The top 80 species comprised approximately 91% of the total abundance observed (Additional file 13: Table S4) and the following also show a significant response to treatment as detailed above. These are: Clostridium sp., Tannerella sp., Pseudoflavonifractor capillosus, Catabacter sp., Hydrogenoanaerobacterium saccharovorans, Ruminococcus bromii, and Parabacteroides merdae.
Results of an ANOVA like simulation test for the effects of treatment on the microbiome when distances among samples are measured using the unweighted UniFrac distance measure
P (> F)
Results of an ANOVA like simulation test for the effects of treatment on the when distances among samples are measured using the weighted UniFrac distance measure
P (> F)
Deep sequencing of 20 individual fecal samples from cattle fed five different diets (n = 4 per diet) provides a detailed view of the beef cattle fecal microbiome. The barcoded DNA pyrosequencing method yielded 127,530 high quality reads for microbiome comparison. We detected a core set of six bacterial phyla distributed across all animal fecal samples from all diets. In addition, we identified a total of 24 phyla distributed across a number of the fecal samples associated with the various diets that encompass 937 bacterial species distributed across 446 genera. We identified four phyla that were responsive to dietary treatments. These were Synergistetes (p = 0.01), WS3 (p = 0.05), Actinobacteria (p = 0.06), and Spirochaetes (p = 0.06). We also documented 12 genera and 7 species that responded to dietary treatments.
It can be difficult to make comparisons across these various cattle fecal studies since they have employed a variety of 16S rRNA-based sequencing strategies (choice of sequencing primers/sites and thus the type of phylogenetic information that can be extracted), the number and type of cattle employed in the studies and the types of diets and management practices associated with these diets. Short read lengths and potential biases in evenness (how many of each group) due to primer and template mismatches can result in pyro-sequencing artifacts that potentially affect taxonomic assignment and richness estimates . This is especially so with respect to rare OTUs. Questions have also been posed and examined regarding the influence of geographical location, climatic conditions, and other localized environmental variables on cattle fecal microbial community structure . Animal to animal variation was noted in fecal microbial diversity among beef cattle after controlling for location, climate, animal genetics, and diet . Both the number and relative abundance of phyla we observed agree more closely with the distribution of phyla observed in the Shanks et al.  study than in the Callaway et al. study . This could have been due to the number of cattle in the study (n = 30 vs. n = 6) or the size of the 16S OTUs dataset that was assembled (633,877 high-quality sequences). Both pyrosequencing studies [13, 15] employed different primer locations and different read lengths to generate their datasets. The V6 region was specifically targeted in the Shanks study and used short read lengths (51 to 81 bases), whereas that of Callaway targeted the V4-V6 region (~500 bp region). Thus, of the studies described in detail [10, 13–15], our results generally agree more closely with the findings of Shanks and Durso, despite using the methodology described by Dowd  and employed by Callaway . One possible explanation is that our choice of primers targeted the V1 through V3 region of the 16S rRNA gene whereas the primer set utilized in the Callaway study used the V4 to V6 region to assess phylogenetic information. Another difference is that all of the cattle in the Dowd study  were lactating Holstein dairy cows and for the Callaway study  they were Jersey dairy cows and Angus steers.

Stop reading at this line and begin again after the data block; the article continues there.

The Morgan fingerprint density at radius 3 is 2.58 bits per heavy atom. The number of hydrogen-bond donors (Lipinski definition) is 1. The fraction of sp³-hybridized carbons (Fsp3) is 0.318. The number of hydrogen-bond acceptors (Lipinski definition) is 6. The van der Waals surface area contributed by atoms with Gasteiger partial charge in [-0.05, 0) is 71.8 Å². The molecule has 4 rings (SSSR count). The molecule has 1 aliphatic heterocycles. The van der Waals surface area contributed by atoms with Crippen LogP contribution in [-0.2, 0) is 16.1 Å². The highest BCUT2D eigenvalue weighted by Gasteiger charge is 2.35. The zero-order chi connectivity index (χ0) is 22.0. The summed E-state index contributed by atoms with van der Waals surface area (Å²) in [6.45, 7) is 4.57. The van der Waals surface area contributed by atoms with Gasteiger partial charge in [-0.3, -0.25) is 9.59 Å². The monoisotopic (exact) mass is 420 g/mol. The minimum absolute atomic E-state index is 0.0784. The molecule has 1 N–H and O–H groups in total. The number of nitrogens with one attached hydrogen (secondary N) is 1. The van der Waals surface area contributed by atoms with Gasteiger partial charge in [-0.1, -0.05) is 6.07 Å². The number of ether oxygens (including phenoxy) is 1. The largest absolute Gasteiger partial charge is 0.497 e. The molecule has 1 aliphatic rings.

A number of taxa appear to fluctuate in response to diets. Two taxa, Ruminococcaceae and Prevotella spp., had distinct patterns in response to dietary treatments, whereas, the majority of 512 taxa identified did not fluctuate across different dietary practices . Other taxa identified in this study as being influenced by dietary treatment based on the UniFrac procedure were; Akkermansia, Clostridium, Escherichia, Eubacterium, Oscillibacter, Oscillospira, Prevotella, Ruminococcus, Tannerella, and Treponema. Two of these, Prevotella and Ruminococcus, were among those identified by Shanks . We noted the presence of phyla in our study that were also present in the massive DNA pyrosequencing study of Shanks et al.,  such as Actinobacteria, Spirochaetes, Verrucomicrobia, Cyanobacteria, Fibrobacteres, and Lentisphaerae. We also investigated the significance of the response of the dominant of phyla Firmicutes and Bacteroidetes to dietary treatments because these are highly abundant taxa and are thought to play a key role in energy capture. We also observed trends in Firmicutes and Bacteroidetes abundance as have others [13, 15]; however, we could not identify a significant response of these phyla to diet.